By Stuart M Bender
The shocking mass-shooting in Christchurch on 15 March was notable for using livestreaming video technology to broadcast horrific first-person footage of the shooting on social media. The perpetrator of this week’s attack on a California synagogue also allegedly planned to livestream the latter, except this did not materialise
The use of social media technology and livestreaming marked the Christchurch attack as different from many other terrorist incidents. It is a form of violent “performance crime”. That is, the video streaming is a central component of the violence itself, it’s not somehow incidental to the crime, or a disgusting trophy for the perpetrator to re-watch later.
In the past, terrorism functioned according to what has been called the “theatre of terror”, which required the media to report on the spectacle of violence created by the group. Nowadays, it’s much easier for someone to both create the spectacle of horrific violence and distribute it widely by themselves.
In an era of social media, which is driven in large part by spectacle, we all have a role to play in ensuring that terrorists aren’t rewarded for their crimes with our clicks.
Performance crime is about notoriety
There is a tragic and recent history of performance crime videos that use livestreaming and social media video services as part of their tactics.
In 2017, for example, the sickening murder video of an elderly man in Ohio was uploaded to Facebook, and the torture of a man with disabilities in Chicago was livestreamed. In 2015, the murder of two journalists was simultaneously broadcast on-air, and livestreamed.
American journalist Gideon Lichfield wrote of the 2015 incident, that the killer:
didn’t just want to commit murder – he wanted the reward of attention, for having done it.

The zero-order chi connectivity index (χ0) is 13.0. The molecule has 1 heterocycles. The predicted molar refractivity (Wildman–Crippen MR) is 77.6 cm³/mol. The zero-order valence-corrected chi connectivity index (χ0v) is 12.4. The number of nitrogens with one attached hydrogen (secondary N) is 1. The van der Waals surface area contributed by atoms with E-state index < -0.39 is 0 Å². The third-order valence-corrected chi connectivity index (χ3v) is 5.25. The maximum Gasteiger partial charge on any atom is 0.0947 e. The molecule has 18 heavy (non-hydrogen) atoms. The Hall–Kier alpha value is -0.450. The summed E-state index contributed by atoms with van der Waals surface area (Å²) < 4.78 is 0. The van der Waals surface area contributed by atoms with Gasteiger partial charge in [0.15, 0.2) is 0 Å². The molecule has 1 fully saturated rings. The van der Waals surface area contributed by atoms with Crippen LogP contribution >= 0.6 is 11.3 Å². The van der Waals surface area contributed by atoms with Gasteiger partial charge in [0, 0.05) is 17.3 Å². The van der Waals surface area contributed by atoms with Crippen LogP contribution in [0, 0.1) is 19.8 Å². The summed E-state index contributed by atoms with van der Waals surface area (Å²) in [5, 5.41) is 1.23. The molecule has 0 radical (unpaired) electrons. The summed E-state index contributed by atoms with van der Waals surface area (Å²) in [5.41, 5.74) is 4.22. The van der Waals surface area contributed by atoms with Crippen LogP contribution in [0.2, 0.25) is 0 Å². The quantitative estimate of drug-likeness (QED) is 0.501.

Performance crimes can be distinguished from the way traditional terror attacks and propaganda work, such as the hyper-violent videos spread by ISIS in 2014.
Typical propaganda media that feature violence use a dramatic spectacle to raise attention and communicate the group’s message. But the perpetrators of performance crimes often don’t have a clear ideological message to convey.
Steve Stephens, for example, linked his murder of a random elderly victim to retribution for his own failed relationship. He shot the stranger point-blank on video. Vester Flanagan’s appalling murder of two journalists seems to have been motivated by his anger at being fired from the same network.
The Christchurch attack was a brutal, planned mass murder of Muslims in New Zealand, but we don’t yet know whether it was about communicating the ideology of a specific group.
Even though it’s easy to identify explicit references to white supremacist ideas, the document is also strewn with confusing and inexplicable internet meme references and red herrings. These could be regarded as trolling attempts to bait the public into interrogating his claims, and magnifying the attention paid to the perpetrator and his gruesome killings.
How we should respond
While many questions remain about the attack itself, we need to consider how best to respond to performance crime videos. Since 2012, many academics and journalists have argued that media coverage of mass violence should be limited to prevent the reward of attention from potentially driving further attacks.
That debate has continued following the tragic events in New Zealand. Journalism lecturer Glynn Greensmith argued that our responsibility may well be to limit the distribution of the Christchurch shooting video and manifesto as much as possible.
It seems that, in this case, social media and news platforms have been more mindful about removing the footage, and refusing to rebroadcast it. The video was taken down within 20 minutes by Facebook, which saidthat in the first 24 hours it removed 1.5 million videos of the attack globally.